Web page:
In the debates that have sprung up on the place within the Church for homosexual and lesbian persons, many point toward the argument over a biological basis for sexual orientation. Apart from the fact that there is no real credible science regarding a biological basis for orientation, the argument misses the mark by a mile… on both sides.
I often ask students to consider that heterosexual orientation and sex drive is in all likelihood rooted in brain structure, as well as biochemical and genetic function. If that is true, then a biological basis for same-sex attraction can be stipulated (if only for argument’s sake). Such stipulation does not rule out the effects of child rape and imprinting as a neurological mechanism that follows on environmental factors. In that case, a biological mechanism can rightly be seen as an intrinsic disordering of normal function.
But let’s stipulate, for a moment that sexual orientation, especially heterosexual orientation is indeed biologically rooted and determined.
What has this to do with moral law, or reshaping moral norms?
It is a fallacy put forth by homosexuals that biological orientation ought to be the basis for changing the rules on marriage and sex within the Church. It supposes that all heterosexuals are free to marry by dint of orientation. Nothing could be further from the truth.
Every diocese in the United States has a Marriage Tribunal with stacks and stacks of active annulment files on any given day. There are all manner of impediments to the valid exchange of vows, and it is the investigative work of the tribunal to ascertain whether any impediments existed at the time vows were exchanged.
Among the impediments to marriage is impotence on the part of the male. If a man cannot engage in intercourse, the couple cannot consummate the marriage. These denials of applications for holy matrimony between two people who love one another with all their hearts are some of the most difficult to deal with. Homosexuals and lesbians cannot consummate their “marriages,” cannot enter into that physical exchange of radical self-donation that brings forth new life from such an embrace. They cannot consummate God’s wise design. Neither can many other heterosexuals.
There are people who cannot marry because of emotional or developmental disability or delay. There are many who are developed enough to desire the good of marriage, and KNOW that they are not deemed desirable enough for marriage. It is at once heartbreaking and at the same time an opportunity for channeling the desire to love, to sacrifice for another. There isn’t a false dichotomy between marriage and an “everyone else” category, with everyone else living in limbo. There are all sorts of dynamic single states.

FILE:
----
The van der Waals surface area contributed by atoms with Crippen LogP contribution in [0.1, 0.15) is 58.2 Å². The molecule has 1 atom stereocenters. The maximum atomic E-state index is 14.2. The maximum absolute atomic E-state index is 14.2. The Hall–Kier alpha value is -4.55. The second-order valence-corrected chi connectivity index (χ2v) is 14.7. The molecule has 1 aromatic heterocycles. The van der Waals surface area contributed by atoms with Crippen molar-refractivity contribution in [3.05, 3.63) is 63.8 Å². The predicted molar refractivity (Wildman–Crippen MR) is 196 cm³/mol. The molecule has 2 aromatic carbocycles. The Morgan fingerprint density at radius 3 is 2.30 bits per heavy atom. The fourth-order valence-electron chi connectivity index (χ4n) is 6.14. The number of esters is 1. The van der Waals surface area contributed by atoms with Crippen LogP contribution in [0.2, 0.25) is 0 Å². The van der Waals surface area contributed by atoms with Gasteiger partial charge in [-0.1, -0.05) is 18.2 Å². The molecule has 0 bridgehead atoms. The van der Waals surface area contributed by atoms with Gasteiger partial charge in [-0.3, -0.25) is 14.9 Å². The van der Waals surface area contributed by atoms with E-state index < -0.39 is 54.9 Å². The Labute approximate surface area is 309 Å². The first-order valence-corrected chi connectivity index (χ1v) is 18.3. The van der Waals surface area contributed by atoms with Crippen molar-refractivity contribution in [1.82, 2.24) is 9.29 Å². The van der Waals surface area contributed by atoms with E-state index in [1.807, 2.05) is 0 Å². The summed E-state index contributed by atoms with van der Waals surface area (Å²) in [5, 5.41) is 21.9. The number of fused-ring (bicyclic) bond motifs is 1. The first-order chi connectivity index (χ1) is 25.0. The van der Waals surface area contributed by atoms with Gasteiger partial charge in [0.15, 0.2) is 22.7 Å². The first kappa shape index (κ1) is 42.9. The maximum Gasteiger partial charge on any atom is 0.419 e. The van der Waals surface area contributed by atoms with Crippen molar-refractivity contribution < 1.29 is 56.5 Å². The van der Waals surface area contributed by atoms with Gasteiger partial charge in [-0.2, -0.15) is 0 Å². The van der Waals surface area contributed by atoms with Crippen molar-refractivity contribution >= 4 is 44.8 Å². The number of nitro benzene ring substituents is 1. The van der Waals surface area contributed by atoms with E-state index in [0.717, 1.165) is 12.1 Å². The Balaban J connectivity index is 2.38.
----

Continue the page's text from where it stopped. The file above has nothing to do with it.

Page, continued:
That is where our priests and religious, our consecrated single laity are the examples of credibility. Not all are called to, or capable of marriage. “Some freely renounce it for the Kingdom” (Matt 19:12), and the Church has a long and rich history in doing it all very well.
So arguments over biological basis of orientation are really irrelevant within the Church. God has a wise design, and that wise design excludes many heterosexuals from sacramental marriage and leads them into equally fulfilling lives of sacrificial love outside of marriage. There is no room within that design for surrogate motherhood, with childless couples of any orientation using women as broodmares and bitches, reducing the glory of womanhood to that of human livestock.
There is no room for lifestyles that have as a celebrated principle that motherhood and mothers are entirely unnecessary in the life of a child.
There is no room for lifestyles that have as a celebrated principle that fatherhood and fathers are entirely unnecessary in the life of a child.
The only orientation that matters is God’s wise design. There are all manner of moral means to bring oneself into conformity with that wise design. The difference between virtue and vice is the assertion of the will toward or against God’s design.
Biology has nothing to do with it.